Have you ever thought, while you are still in high school, about working as a research scientist intern abroad and traveling at the same time?
I was still dreaming about it until two months ago but it actually became a reality for me! My time in Japan not only gave me hands-on experience in scientific research in an outstanding research institute, I also learned a lot about life in general and became a more confident individual. Most of all, I'm more certain about my career goals and my future.
Here, I would like to share with you my adventure in Japan as a research scientist intern at The International Research Center for Medical Sciences (IRCMS), Kumamoto University - Japan.
Who am I?
To begin with, let me introduce myself. My name is Arif Nur Muhammad Ansori, I’m originally from Pasuruan (East Java) where I've spent the majority of my life. I'm a Bachelor of Science (B.Sc.) in Biology, graduated from Universitas Airlangga (Indonesia). During my undergraduate studies, I received some research grants also scholarship from Indonesian government. Trust me, I'm a hard working student! Furthermore, I did a research internship in Dengue Lab, Institute of Tropical Disease Universitas Airlangga (in a collaboration with Kobe University - Japan). I did my research internship in the topics of virology and molecular epidemiology. In March 2016, I joined BSL-3 Workshop; Biosafety for Emerging Viruses: Policy and Practice, held by Eijkman Institute for Molecular Biology, Ministry of Research, Technology and Higher Education of the Republic of Indonesia, and US-CDC Fort Collins. In the early of 2017 (Jan-Feb), I did a research internship again, to broaden my horizon and also to have a global perspective of research (program granted by Kumamoto University) in The International Research Center for Medical Sciences (IRCMS), Kumamoto University, Japan with the topics of virology, immunology, and hematology. Currently, I’m an assistant lecturer at Faculty of Science and Technology (FST), Universitas Airlangga.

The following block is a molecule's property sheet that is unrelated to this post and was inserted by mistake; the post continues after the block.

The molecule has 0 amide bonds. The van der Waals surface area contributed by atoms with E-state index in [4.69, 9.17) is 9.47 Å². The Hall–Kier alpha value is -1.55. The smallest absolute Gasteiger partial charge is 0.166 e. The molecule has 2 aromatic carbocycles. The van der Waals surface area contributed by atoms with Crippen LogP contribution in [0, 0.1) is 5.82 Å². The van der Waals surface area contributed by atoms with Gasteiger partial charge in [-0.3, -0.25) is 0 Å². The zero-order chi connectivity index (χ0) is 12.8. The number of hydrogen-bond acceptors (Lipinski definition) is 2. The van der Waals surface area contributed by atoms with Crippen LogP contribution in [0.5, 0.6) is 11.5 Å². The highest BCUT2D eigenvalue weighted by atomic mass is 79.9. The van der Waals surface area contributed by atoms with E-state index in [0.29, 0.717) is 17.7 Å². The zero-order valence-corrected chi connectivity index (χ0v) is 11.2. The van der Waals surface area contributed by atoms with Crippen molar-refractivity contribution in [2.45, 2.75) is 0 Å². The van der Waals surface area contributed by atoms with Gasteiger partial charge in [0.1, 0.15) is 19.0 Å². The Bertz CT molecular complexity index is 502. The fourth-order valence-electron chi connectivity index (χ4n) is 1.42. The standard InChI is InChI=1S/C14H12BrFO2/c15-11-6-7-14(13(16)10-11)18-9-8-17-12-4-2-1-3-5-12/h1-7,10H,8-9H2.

IRCMS Research Internship Program
My chance to work abroad was made possible by the IRCMS Research Internship Program, a collaborative program supported by IRCMS, Kumamoto University. For your information, The International Research Center for Medical Sciences (IRCMS) was established in 2014 as the center of excellence in Kumamoto University for world-class research in life sciences through the internationalization of its research environment and the establishment of global collaborations. IRCMS is located in the Honjo-Kuhonji area with Kumamoto University's School of Medicine; the University Hospital; the Center for AIDS Research (CAIDS), which is the only institute focusing on AIDS research among Japanese universities; the Institute of Resource Development and Analysis (IRDA), which has state-of-the-art transgenic and knockout mouse technologies; and the Institute of Molecular Embryology and Genetics (IMEG), which covers stem cell biology. Through cooperation with these institutes, IRCMS will create a strong collaborative network in the areas of stem cell research, aging research, human retrovirology and cancer research.